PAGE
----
.
http://assets-s3.rollingstone.com/assets/images/album_review/c899f2dba390393f741cec6dcf84cc3abc1f6e36.jpg SuperHeavy

SuperHeavy

SuperHeavy

A&M/Universal Republic
Rolling Stone: star rating
Community: star rating
5 4 0
20
September 16, 2011

At this point, it would seem that Mick Jagger's only burden is having to be Mick Jagger all the time. The terrifically fun SuperHeavy solves that problem. Jagger passes frontman duties around like a spliff, with a spectacularly motley crew: reggae royalty Damian Marley, son of Bob; New Wave survivor Dave Stewart; also-ran U.K. soul diva Joss Stone; and Bollywood singer and composer A.R. Rahman. Imagine an awards-show-scale revue on the floor of the U.N. General Assembly with musical direction by M.I.A., and you've got some idea of the glitzy craziness here.  On "Satyameva Jayathe," Jagger and Rahman trade Hindi verses over Celtic-Indian fiddle. On "Energy," a U2-style synth-pop jam with a leadoff by Marley, Jagger raps – raps! – and sounds positively hot-wired. On "One Day One Night," Jagger comes on like a broken hearted drunk in a Bukowski novel, smearing vocal vibrato all over.  If the songs sometimes feel a bit undercooked, the spirit is dazzling. On "I Can’t Take It No More," Stone yells, "What the fuck is going on?" which pretty much sums the album up.  That song – where Jagger shouts, "I can’t fake it no more!"- may or may not be an answer to Keith's shit-talking memoir.  One thing's for sure: SuperHeavy is the wildest thing he's ever done outside of the Stones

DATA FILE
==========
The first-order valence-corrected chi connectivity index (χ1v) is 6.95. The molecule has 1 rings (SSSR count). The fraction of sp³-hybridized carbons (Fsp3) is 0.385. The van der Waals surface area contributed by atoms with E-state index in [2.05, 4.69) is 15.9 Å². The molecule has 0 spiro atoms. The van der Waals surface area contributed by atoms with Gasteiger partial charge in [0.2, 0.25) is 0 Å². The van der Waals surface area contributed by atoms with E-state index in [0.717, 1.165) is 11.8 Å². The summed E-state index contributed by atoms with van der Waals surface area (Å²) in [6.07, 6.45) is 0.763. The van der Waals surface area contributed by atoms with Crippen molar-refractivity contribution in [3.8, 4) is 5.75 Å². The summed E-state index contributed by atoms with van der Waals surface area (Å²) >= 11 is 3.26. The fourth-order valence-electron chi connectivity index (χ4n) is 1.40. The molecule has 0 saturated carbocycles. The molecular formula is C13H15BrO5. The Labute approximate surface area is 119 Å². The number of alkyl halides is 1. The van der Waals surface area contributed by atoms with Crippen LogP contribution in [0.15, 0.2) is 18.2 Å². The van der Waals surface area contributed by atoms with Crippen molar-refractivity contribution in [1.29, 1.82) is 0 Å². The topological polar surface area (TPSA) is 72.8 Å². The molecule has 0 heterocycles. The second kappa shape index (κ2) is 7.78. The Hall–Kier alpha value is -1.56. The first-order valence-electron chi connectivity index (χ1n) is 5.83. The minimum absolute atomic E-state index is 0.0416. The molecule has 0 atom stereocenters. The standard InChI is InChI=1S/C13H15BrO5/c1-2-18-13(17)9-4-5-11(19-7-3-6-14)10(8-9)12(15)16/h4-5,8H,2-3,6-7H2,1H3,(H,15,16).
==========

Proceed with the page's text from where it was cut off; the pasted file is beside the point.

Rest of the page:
20
prev
Album Review Main Next

ADD A COMMENT

Community Guidelines »
loading comments

loading comments...

COMMENTS

Sort by:
    Read More
    Around the Web
    Powered By ZergNet
    Daily Newsletter

    Get the latest RS news in your inbox.

    Sign up to receive the Rolling Stone newsletter and special offers from RS and its
    marketing partners.

    X

    We may use your e-mail address to send you the newsletter and offers that may interest you, on behalf of Rolling Stone and its partners. For more information please read our Privacy Policy.

    Song Stories

    “Nightshift”

    The Commodores | 1984

    The year after soul legends Marvin Gaye and Jackie Wilson died, songwriter Dennis Lambert asked members of the Commodores to give him a tape of ideas. "And the one from Walter Orange has this wonderful bass line," said co-writer Franne Golde. "Plus the lyric, 'Marvin, he was a friend of mine' ... Within 10 minutes, we had decided it should be something like a modern R&B version of 'Rock 'n' Roll Heaven,' and I just said, 'Nightshift.'" This tribute to the recently deceased musicians was the band's only hit without Lionel Richie, who had left for a solo career.

    More Song Stories entries »
    www.expandtheroom.com